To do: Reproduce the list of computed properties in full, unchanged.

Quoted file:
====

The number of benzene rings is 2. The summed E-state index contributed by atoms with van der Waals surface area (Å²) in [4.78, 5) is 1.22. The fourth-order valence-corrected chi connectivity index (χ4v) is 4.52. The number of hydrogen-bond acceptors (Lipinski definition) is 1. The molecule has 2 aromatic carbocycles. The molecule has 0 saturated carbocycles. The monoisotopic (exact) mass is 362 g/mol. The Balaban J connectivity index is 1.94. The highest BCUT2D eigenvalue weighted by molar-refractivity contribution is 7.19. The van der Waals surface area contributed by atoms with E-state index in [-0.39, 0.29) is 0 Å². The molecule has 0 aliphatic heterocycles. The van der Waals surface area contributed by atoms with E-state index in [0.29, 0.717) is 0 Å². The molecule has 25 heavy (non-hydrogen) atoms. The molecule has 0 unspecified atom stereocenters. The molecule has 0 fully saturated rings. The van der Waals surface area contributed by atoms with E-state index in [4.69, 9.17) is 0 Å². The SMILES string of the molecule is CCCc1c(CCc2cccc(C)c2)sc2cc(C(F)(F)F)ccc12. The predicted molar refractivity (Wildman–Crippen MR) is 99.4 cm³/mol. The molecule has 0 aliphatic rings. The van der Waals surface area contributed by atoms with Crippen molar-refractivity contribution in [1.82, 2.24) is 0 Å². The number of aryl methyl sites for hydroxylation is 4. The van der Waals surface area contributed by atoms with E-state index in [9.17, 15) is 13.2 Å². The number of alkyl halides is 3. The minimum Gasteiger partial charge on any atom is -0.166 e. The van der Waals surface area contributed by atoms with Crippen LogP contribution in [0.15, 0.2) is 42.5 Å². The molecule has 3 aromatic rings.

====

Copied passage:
The number of benzene rings is 2. The summed E-state index contributed by atoms with van der Waals surface area (Å²) in [4.78, 5) is 1.22. The fourth-order valence-corrected chi connectivity index (χ4v) is 4.52. The number of hydrogen-bond acceptors (Lipinski definition) is 1. The molecule has 2 aromatic carbocycles. The molecule has 0 saturated carbocycles. The monoisotopic (exact) mass is 362 g/mol. The Balaban J connectivity index is 1.94. The highest BCUT2D eigenvalue weighted by molar-refractivity contribution is 7.19. The van der Waals surface area contributed by atoms with E-state index in [-0.39, 0.29) is 0 Å². The molecule has 0 aliphatic heterocycles. The van der Waals surface area contributed by atoms with E-state index in [0.29, 0.717) is 0 Å². The molecule has 25 heavy (non-hydrogen) atoms. The molecule has 0 unspecified atom stereocenters. The molecule has 0 fully saturated rings. The van der Waals surface area contributed by atoms with E-state index in [4.69, 9.17) is 0 Å². The SMILES string of the molecule is CCCc1c(CCc2cccc(C)c2)sc2cc(C(F)(F)F)ccc12. The predicted molar refractivity (Wildman–Crippen MR) is 99.4 cm³/mol. The molecule has 0 aliphatic rings. The van der Waals surface area contributed by atoms with Crippen molar-refractivity contribution in [1.82, 2.24) is 0 Å². The number of aryl methyl sites for hydroxylation is 4. The van der Waals surface area contributed by atoms with E-state index in [9.17, 15) is 13.2 Å². The number of alkyl halides is 3. The minimum Gasteiger partial charge on any atom is -0.166 e. The van der Waals surface area contributed by atoms with Crippen LogP contribution in [0.15, 0.2) is 42.5 Å². The molecule has 3 aromatic rings.